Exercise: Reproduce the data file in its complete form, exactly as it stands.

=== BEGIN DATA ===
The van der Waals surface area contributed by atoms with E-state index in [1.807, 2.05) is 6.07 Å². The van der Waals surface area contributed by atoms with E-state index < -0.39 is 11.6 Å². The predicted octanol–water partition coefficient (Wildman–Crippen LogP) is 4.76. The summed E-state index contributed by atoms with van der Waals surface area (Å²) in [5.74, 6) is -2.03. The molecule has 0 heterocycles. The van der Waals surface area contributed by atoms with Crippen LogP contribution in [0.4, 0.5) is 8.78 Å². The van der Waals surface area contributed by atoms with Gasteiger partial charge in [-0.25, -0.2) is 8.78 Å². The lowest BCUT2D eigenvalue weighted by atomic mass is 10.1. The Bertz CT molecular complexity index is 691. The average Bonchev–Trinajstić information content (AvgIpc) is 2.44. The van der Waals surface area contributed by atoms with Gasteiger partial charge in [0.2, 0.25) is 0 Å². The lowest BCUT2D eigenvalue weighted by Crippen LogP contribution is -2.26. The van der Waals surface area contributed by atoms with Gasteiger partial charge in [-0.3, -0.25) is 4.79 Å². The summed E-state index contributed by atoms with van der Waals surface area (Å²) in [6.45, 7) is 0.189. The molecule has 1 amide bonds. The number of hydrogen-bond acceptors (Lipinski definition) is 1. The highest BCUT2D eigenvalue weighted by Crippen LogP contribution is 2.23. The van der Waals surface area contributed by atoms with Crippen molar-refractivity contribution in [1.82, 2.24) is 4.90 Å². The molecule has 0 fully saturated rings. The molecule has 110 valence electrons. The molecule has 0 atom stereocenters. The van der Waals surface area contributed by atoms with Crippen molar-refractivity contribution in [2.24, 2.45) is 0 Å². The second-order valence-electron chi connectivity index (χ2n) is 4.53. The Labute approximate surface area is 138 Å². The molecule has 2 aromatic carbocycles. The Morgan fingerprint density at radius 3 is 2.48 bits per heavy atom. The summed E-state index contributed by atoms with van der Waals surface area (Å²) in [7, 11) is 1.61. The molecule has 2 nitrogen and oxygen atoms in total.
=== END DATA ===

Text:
The van der Waals surface area contributed by atoms with E-state index in [1.807, 2.05) is 6.07 Å². The van der Waals surface area contributed by atoms with E-state index < -0.39 is 11.6 Å². The predicted octanol–water partition coefficient (Wildman–Crippen LogP) is 4.76. The summed E-state index contributed by atoms with van der Waals surface area (Å²) in [5.74, 6) is -2.03. The molecule has 0 heterocycles. The van der Waals surface area contributed by atoms with Crippen LogP contribution in [0.4, 0.5) is 8.78 Å². The van der Waals surface area contributed by atoms with Gasteiger partial charge in [-0.25, -0.2) is 8.78 Å². The lowest BCUT2D eigenvalue weighted by atomic mass is 10.1. The Bertz CT molecular complexity index is 691. The average Bonchev–Trinajstić information content (AvgIpc) is 2.44. The van der Waals surface area contributed by atoms with Gasteiger partial charge in [0.2, 0.25) is 0 Å². The lowest BCUT2D eigenvalue weighted by Crippen LogP contribution is -2.26. The van der Waals surface area contributed by atoms with Gasteiger partial charge in [-0.3, -0.25) is 4.79 Å². The summed E-state index contributed by atoms with van der Waals surface area (Å²) in [6.45, 7) is 0.189. The molecule has 1 amide bonds. The number of hydrogen-bond acceptors (Lipinski definition) is 1. The highest BCUT2D eigenvalue weighted by Crippen LogP contribution is 2.23. The van der Waals surface area contributed by atoms with Crippen molar-refractivity contribution in [1.82, 2.24) is 4.90 Å². The molecule has 0 fully saturated rings. The molecule has 110 valence electrons. The molecule has 0 atom stereocenters. The van der Waals surface area contributed by atoms with Crippen molar-refractivity contribution in [2.24, 2.45) is 0 Å². The second-order valence-electron chi connectivity index (χ2n) is 4.53. The Labute approximate surface area is 138 Å². The molecule has 2 aromatic carbocycles. The Morgan fingerprint density at radius 3 is 2.48 bits per heavy atom. The summed E-state index contributed by atoms with van der Waals surface area (Å²) in [7, 11) is 1.61. The molecule has 2 nitrogen and oxygen atoms in total.